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Subst Use Misuse. 2008;43(3-4):521-34. doi: 10.1080/10826080701772355.

HIV and HCV prevalence and gender-specific risk profiles of crack cocaine smokers and dual users of injection drugs.

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British Columbia Centre for Excellence in HIV/AIDS, St. Paul's Hospital, Vancouver, British Columbia, Canada.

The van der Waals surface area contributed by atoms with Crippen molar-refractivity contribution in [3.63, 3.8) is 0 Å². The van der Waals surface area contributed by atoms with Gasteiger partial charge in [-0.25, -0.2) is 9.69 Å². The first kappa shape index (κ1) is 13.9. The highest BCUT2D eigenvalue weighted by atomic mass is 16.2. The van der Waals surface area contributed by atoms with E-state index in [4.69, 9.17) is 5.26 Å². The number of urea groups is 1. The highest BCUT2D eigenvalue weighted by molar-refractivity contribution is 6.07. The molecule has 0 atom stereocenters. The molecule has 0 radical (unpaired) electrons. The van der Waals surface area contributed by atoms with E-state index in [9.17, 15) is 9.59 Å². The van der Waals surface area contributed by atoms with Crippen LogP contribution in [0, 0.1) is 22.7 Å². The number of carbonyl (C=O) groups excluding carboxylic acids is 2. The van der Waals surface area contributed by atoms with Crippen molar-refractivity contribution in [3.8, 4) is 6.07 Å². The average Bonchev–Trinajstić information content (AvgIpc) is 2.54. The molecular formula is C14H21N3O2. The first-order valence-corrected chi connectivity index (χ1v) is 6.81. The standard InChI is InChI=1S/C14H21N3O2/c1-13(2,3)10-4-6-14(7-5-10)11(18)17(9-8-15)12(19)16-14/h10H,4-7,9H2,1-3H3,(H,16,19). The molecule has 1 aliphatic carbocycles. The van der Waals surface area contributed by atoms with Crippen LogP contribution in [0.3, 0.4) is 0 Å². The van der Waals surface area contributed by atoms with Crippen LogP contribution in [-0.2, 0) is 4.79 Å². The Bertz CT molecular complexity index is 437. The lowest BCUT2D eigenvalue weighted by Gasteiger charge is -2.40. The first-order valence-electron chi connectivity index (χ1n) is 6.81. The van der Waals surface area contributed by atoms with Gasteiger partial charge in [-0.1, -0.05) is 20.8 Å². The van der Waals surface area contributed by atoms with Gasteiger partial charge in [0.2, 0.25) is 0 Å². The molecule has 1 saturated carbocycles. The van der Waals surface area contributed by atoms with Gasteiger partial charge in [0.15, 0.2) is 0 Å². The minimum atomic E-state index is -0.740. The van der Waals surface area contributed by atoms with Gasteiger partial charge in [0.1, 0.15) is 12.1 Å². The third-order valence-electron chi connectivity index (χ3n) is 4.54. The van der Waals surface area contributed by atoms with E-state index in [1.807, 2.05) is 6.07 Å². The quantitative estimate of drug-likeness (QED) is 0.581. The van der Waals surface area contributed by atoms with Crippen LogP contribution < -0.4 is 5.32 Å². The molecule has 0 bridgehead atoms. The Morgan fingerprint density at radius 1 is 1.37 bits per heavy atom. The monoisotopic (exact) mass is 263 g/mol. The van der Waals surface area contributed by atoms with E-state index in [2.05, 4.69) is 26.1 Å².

The present analysis compares HIV and HCV prevalence and associated gender-specific risk patterns of dual users (i.e., crack smokers who inject drugs) and never injectors. Two logistic models, one restricted to female and the other to male crack smokers, were constructed to identify gender-specific risk factors associated with dual use (p < 0.05). Of 437 crack smokers, 246 (56%) were dual users while 191 (44%) were never injectors. In a fitted logistic regression model, dual use among female crack smokers was associated with HCV infection (adjusted OR = 4.65, 95% CI: 1.92-9.70), exchanging sex for money, drugs, or shelter while using crack (aOR = 4.47, 95% CI: 1.56-12.80), having a casual partner who injects (aOR = 4.13, 95% CI: 1.05-16.26), having equipment broken or confiscated by police without being arrested (aOR = 3.66, 95% CI: 1.43-9.34), and HIV infection (aOR = 2.07, 95% CI: 1.18-5.96). Among male crack smokers, dual use was associated with HCV infection (aOR = 5.34, 95% CI: 2.10-13.18), exchanging sex for money, drugs, or shelter (aOR = 3.25, 95% CI: 1.59-6.65), crack use history >or= 5 years (aOR = 2.16, 95% CI: 1.29-3.63), and smoking in a group of unknown people (such as crack houses, alleys; aOR = 1.70, 95% CI: 1.10-2.81). These findings highlight the need for evidence-based prevention and harm reduction initiatives that directly targeting crack cocaine smokers, with particular attention given to female dual users of injection drugs.

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